From November 25 the United Nations’ 16 Days of Activism against Gender-Based Violence Campaign will, again, galvanise the global community to end violence against women and girls. Here, South African attorney Karen Botha speaks to Tania Broughton about her journey after surviving abuse.
Crucial tools in the armoury of any family lawyer is a big box of tissues and a sympathetic ear for the many clients who have suffered emotional and physical abuse at the hands of their spouses.
But one Durban-based attorney has taken it a step further and has personally launched a social justice movement to stop the scourge of spousal violence.
Karen Botha was admitted as an attorney just three months before her 45th birthday. Her aim was to specifically open a family law practice to help victims.
“It was my dream,” she says.
“After suffering abuse as a child and in my marriage I was broken. But I managed to pick myself up and I wanted to use what had happened to me to reshape thinking and educate others.”
Botha’s campaign, launched earlier this year, is labelled #breakthesilence. She firmly believes that the solution lies in victims speaking out so that society learns that it is unacceptable.
An inaugural “meeting” - a picnic at a local club - is planned for early December and, Botha says, 500 people have already indicated they will be attending.
“In my mind I thought, well, if I invite a few friends and they each invite a couple of people, then we can get maybe 100 together…...but it snowballed. And we expect it to get even bigger.”
Botha, in setting an example, has broken her own silence.
She talks of how she was sexually abused between the ages of four and ten by four of a neighbour’s sons.
It only ended when her family moved.
She was then preyed upon by her high school science teacher who was giving her private lessons.
During her marriage she was emotionally and psychologically abused and only finally “plucked up the courage” to leave in her early 30s.
“The abuse had a massive impact on my life. I had flashbacks and nightmares which I did not understand. The first person I told was my husband, who told me I was making it up.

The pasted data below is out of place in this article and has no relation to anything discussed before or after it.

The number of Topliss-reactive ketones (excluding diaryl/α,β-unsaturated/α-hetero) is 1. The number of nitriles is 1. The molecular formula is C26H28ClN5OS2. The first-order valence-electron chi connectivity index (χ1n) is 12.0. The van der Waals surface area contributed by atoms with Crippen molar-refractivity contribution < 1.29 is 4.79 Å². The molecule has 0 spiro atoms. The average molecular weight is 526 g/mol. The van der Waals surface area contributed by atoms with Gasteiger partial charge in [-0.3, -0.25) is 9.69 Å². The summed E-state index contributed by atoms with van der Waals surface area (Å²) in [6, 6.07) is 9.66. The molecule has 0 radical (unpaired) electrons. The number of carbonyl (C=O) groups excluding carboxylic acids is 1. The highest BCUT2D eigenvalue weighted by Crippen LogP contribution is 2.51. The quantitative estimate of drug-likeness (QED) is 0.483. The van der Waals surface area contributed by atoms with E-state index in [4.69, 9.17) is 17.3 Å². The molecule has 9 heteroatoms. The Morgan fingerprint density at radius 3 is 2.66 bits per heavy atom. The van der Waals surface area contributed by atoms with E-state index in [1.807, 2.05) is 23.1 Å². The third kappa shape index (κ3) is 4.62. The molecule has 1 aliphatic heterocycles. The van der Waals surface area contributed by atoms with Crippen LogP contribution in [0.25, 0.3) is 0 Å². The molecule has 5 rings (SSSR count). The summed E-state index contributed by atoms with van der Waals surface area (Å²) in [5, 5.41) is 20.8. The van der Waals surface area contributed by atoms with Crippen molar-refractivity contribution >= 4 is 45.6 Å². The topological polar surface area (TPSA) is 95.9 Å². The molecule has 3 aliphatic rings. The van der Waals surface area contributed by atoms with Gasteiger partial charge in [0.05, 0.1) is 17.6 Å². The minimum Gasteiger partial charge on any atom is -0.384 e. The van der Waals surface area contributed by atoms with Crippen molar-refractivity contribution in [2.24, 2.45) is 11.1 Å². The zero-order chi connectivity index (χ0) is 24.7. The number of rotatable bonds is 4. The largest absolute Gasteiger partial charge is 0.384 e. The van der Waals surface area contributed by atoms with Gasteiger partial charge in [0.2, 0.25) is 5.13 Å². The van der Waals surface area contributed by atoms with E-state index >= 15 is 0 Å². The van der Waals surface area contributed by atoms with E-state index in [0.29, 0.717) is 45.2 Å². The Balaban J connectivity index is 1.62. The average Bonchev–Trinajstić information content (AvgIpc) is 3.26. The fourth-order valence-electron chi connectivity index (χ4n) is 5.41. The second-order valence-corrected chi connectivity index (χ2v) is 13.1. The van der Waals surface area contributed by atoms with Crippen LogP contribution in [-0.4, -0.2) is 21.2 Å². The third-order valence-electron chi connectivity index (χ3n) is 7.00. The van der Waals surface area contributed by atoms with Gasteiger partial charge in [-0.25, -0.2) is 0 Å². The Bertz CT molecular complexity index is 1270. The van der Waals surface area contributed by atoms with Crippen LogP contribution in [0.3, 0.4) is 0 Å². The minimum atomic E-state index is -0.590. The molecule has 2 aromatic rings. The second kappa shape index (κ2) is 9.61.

“I finally saw a psychologist who helped me deal with it.
“I was a typical victim of child sexual abuse – drank too much, partied too hard, risky sexual behaviour, could not keep down a job or hold relationships for long.
“It was only when I finally spoke about it that I was able to see the destruction it had caused in my life and how it influenced my behaviour.”
Now, in her law practice, she sees first-hand how lives are ruined.
“Intimate partner abuse appears to be on the increase. And, since starting the campaign, a number of close friends have opened up to me about their own experiences.
“Even one male friend told me how he was sexually abused by a minister at his church.
“I have photos of clients who have been beaten black and blue. I have recordings of a husband saying he would rather go to jail for murder than give his wife R5.
“So many women are threatened with death if they talk or if they threaten to leave. And the victim is always made to feel like they are to blame, they are told they are mad….”
Botha said she formed a support group in 2016 which meets once a month.
“We average about 10 women per meeting. Some come every time, others come less often. But it has been the most amazing experience to watch these women grow and find their personal ‘power’ again.”
Looking ahead, she hopes #breakthesilence will enable her to do several things:
Facilitate more support groups within various communities; find “foster homes” where women can go to escape abusive relationships; and improve court systems.
Most important is education.
“I want to be able to go to schools and even universities and teach the kids about domestic violence, sexual grooming, sexual abuse and bullying – the problem starts in our homes and the only way to break the cycle is to teach our boys how to be powerful without being violent and to teach our girls how a man should treat a women.
“I have recently had a new client, a 16-year-old, who has been sexually groomed by a teacher over a few years.
“It is a massive problem for our youth. They are brought up thinking this is normal. It was my normal and my life was a train wreck until my 30s.”
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